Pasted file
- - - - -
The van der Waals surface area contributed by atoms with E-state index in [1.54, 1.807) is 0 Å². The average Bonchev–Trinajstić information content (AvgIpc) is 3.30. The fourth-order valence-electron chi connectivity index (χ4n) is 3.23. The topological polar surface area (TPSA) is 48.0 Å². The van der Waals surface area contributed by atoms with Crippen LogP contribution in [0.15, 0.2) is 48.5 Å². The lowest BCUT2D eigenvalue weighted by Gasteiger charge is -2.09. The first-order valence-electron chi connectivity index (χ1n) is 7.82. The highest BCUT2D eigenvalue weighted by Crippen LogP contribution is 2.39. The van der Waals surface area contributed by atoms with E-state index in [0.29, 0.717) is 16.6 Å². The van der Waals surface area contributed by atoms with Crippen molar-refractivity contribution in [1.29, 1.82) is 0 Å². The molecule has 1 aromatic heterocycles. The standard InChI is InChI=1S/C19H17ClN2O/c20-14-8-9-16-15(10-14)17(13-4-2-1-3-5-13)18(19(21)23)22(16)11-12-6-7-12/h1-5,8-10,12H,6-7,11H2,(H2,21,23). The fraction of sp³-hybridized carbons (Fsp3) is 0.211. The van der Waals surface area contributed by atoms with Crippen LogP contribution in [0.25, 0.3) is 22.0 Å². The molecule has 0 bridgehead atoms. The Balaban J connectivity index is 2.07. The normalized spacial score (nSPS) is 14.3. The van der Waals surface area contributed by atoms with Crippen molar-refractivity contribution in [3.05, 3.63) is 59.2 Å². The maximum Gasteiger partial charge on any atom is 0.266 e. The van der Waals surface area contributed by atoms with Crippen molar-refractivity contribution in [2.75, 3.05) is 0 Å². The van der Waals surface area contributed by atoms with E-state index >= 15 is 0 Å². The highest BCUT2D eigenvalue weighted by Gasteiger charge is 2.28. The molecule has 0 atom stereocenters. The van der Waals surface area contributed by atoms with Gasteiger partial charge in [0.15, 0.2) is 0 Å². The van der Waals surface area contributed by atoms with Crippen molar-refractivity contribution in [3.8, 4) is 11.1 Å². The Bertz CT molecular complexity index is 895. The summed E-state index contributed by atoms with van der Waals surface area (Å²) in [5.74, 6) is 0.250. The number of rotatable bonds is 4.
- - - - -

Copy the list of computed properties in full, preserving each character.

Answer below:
The van der Waals surface area contributed by atoms with E-state index in [1.54, 1.807) is 0 Å². The average Bonchev–Trinajstić information content (AvgIpc) is 3.30. The fourth-order valence-electron chi connectivity index (χ4n) is 3.23. The topological polar surface area (TPSA) is 48.0 Å². The van der Waals surface area contributed by atoms with Crippen LogP contribution in [0.15, 0.2) is 48.5 Å². The lowest BCUT2D eigenvalue weighted by Gasteiger charge is -2.09. The first-order valence-electron chi connectivity index (χ1n) is 7.82. The highest BCUT2D eigenvalue weighted by Crippen LogP contribution is 2.39. The van der Waals surface area contributed by atoms with E-state index in [0.29, 0.717) is 16.6 Å². The van der Waals surface area contributed by atoms with Crippen molar-refractivity contribution in [1.29, 1.82) is 0 Å². The molecule has 1 aromatic heterocycles. The standard InChI is InChI=1S/C19H17ClN2O/c20-14-8-9-16-15(10-14)17(13-4-2-1-3-5-13)18(19(21)23)22(16)11-12-6-7-12/h1-5,8-10,12H,6-7,11H2,(H2,21,23). The fraction of sp³-hybridized carbons (Fsp3) is 0.211. The van der Waals surface area contributed by atoms with Crippen LogP contribution in [0.25, 0.3) is 22.0 Å². The molecule has 0 bridgehead atoms. The Balaban J connectivity index is 2.07. The normalized spacial score (nSPS) is 14.3. The van der Waals surface area contributed by atoms with Crippen molar-refractivity contribution in [3.05, 3.63) is 59.2 Å². The maximum Gasteiger partial charge on any atom is 0.266 e. The van der Waals surface area contributed by atoms with Crippen molar-refractivity contribution in [2.75, 3.05) is 0 Å². The van der Waals surface area contributed by atoms with E-state index >= 15 is 0 Å². The highest BCUT2D eigenvalue weighted by Gasteiger charge is 2.28. The molecule has 0 atom stereocenters. The van der Waals surface area contributed by atoms with Gasteiger partial charge in [0.15, 0.2) is 0 Å². The van der Waals surface area contributed by atoms with Crippen molar-refractivity contribution in [3.8, 4) is 11.1 Å². The Bertz CT molecular complexity index is 895. The summed E-state index contributed by atoms with van der Waals surface area (Å²) in [5.74, 6) is 0.250. The number of rotatable bonds is 4.